Treat Rheumatoid Arthritis Early
Studies Show Early, Aggressive Treatment May Lead to Remission
WebMD News Archive
Nov. 13, 2006 (Washington) -- Two studies suggest that treating rheumatoid
arthritis (RA) early and aggressively may change its course.
The findings were presented at the 2006 annual meeting of the American
College of Rheumatology.
Rheumatoid arthritisis an
autoimmune disease caused by the immune system attacking the lining of the
joints. It can lead to long-term joint and bone damage and affects 2.1 million
Americans, mainly women.
The disease can result in chronic pain, loss of function, and disability,
according to the Arthritis Foundation.
There is no cure for the disease. Treatments are aimed at reducing joint
inflammation and restoring joint function to near-normal levels.
Early Evidence of Rheumatoid Arthritis
In one study, Dutch researchers studied people with early evidence of
rheumatoid arthritis. The researchers show that treating these individuals with
the drug methotrexate can possibly prevent the disease from progressing to
And in a second study, investigators report that early treatment with
methotrexate plus Remicade may result in a drug-free remission in people with
rheumatoid arthritis. Remicade is one of a newer category of medications that
target specific chemicals that lead to inflammation.
The first study -- called PROMPT -- comprised 110 people with arthritis from
an early arthritis clinic in the Netherlands. They received methotrexate or a
placebo for one year. Researchers measured joint damage every six months by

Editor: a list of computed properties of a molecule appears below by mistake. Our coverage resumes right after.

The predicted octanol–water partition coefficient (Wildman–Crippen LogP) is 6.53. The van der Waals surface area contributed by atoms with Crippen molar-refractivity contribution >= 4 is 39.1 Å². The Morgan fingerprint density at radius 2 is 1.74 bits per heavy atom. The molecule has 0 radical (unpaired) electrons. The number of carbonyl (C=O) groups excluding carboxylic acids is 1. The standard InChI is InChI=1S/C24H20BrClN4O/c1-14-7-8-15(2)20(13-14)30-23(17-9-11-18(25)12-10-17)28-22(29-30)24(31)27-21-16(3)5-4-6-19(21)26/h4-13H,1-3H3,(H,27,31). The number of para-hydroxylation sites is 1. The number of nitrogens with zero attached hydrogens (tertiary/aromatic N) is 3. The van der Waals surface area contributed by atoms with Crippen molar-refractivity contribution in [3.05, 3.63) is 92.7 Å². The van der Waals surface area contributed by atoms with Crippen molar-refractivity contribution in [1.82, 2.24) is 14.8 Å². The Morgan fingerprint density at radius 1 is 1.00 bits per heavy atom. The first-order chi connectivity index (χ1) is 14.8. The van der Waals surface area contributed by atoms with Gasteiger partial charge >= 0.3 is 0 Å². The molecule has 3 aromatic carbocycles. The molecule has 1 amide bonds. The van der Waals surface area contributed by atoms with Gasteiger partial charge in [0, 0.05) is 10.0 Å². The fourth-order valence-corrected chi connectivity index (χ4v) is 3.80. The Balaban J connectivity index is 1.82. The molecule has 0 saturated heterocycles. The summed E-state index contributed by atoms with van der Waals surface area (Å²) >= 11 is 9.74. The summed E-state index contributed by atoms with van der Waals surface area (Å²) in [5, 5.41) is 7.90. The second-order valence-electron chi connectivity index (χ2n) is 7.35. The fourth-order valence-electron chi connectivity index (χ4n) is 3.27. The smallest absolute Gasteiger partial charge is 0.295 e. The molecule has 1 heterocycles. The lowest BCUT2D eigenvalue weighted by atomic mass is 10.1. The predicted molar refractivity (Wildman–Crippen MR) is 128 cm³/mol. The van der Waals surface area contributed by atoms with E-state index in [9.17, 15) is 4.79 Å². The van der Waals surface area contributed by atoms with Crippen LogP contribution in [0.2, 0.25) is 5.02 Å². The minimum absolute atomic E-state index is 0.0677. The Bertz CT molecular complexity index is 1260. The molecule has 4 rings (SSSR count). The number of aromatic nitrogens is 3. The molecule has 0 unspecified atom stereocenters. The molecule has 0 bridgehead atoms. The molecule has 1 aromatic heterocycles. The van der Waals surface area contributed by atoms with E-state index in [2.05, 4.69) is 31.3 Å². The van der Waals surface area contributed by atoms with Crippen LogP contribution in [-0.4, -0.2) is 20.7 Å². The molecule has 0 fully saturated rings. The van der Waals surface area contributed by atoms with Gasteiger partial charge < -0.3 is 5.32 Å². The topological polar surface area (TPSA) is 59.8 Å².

taking X-rays of the hands and feet -- the joints most commonly affected by
People who received methotrexate showed less X-ray damage to the joints
after 30 months compared with their counterparts who received a placebo. They
were also less likely to develop rheumatoid arthritis, but only if they tested
positive for an antibody known as anti-CCP. Anti-CCP antibodies are blood
markers that may predict the development of rheumatoid arthritis.
Role of 'Personalized' Medicine
These findings point to a role for personalized medicine, says researcher
Tom W.J. Huizinga, MD, chairman of rheumatology at Leiden University Medical
Center in the Netherlands. "If you have autoantibodies to anti-CCP and are
treated with methotrexate, you don't develop RA," he says.
"The bottom line is that patients should be referred to a rheumatologist
early and if they are CCP positive, they should be treated," he says.
Steven B. Abramson, MD, the director of rheumatology at New York University
and the Hospital for Joint Diseases in New York City, agrees. "This is a
very exciting article [and] it clearly needs to be validated," he says.
"This is the beginning of personalized medicine.
"Patients today should want to know if they are CCP positive and if they
are, they should make sure their doctors treat them if they have any
symptoms," he says.